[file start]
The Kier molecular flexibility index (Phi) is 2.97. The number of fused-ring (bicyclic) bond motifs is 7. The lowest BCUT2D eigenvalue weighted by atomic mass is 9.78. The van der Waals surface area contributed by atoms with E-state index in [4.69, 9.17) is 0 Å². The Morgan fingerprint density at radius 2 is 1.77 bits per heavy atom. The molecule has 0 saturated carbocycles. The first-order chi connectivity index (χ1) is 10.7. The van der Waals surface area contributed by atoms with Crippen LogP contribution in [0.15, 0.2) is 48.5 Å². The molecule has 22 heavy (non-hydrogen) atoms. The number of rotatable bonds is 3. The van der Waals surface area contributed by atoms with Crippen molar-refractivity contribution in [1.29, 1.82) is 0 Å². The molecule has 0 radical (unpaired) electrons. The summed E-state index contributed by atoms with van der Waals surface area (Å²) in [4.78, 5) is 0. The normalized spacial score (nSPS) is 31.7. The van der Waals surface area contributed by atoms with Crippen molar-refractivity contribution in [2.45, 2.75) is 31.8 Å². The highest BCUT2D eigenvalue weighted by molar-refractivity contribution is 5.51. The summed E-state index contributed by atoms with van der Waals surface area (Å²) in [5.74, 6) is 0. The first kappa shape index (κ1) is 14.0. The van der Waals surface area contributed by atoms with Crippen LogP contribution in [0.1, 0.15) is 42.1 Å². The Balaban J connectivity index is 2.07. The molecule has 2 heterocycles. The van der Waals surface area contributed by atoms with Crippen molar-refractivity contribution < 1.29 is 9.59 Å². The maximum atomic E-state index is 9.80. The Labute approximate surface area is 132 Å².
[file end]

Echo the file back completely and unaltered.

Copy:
The Kier molecular flexibility index (Phi) is 2.97. The number of fused-ring (bicyclic) bond motifs is 7. The lowest BCUT2D eigenvalue weighted by atomic mass is 9.78. The van der Waals surface area contributed by atoms with E-state index in [4.69, 9.17) is 0 Å². The Morgan fingerprint density at radius 2 is 1.77 bits per heavy atom. The molecule has 0 saturated carbocycles. The first-order chi connectivity index (χ1) is 10.7. The van der Waals surface area contributed by atoms with Crippen LogP contribution in [0.15, 0.2) is 48.5 Å². The molecule has 22 heavy (non-hydrogen) atoms. The number of rotatable bonds is 3. The van der Waals surface area contributed by atoms with Crippen molar-refractivity contribution in [1.29, 1.82) is 0 Å². The molecule has 0 radical (unpaired) electrons. The summed E-state index contributed by atoms with van der Waals surface area (Å²) in [4.78, 5) is 0. The normalized spacial score (nSPS) is 31.7. The van der Waals surface area contributed by atoms with Crippen molar-refractivity contribution in [2.45, 2.75) is 31.8 Å². The highest BCUT2D eigenvalue weighted by molar-refractivity contribution is 5.51. The summed E-state index contributed by atoms with van der Waals surface area (Å²) in [5.74, 6) is 0. The first kappa shape index (κ1) is 14.0. The van der Waals surface area contributed by atoms with Crippen LogP contribution in [0.1, 0.15) is 42.1 Å². The Balaban J connectivity index is 2.07. The molecule has 2 heterocycles. The van der Waals surface area contributed by atoms with Crippen molar-refractivity contribution < 1.29 is 9.59 Å². The maximum atomic E-state index is 9.80. The Labute approximate surface area is 132 Å².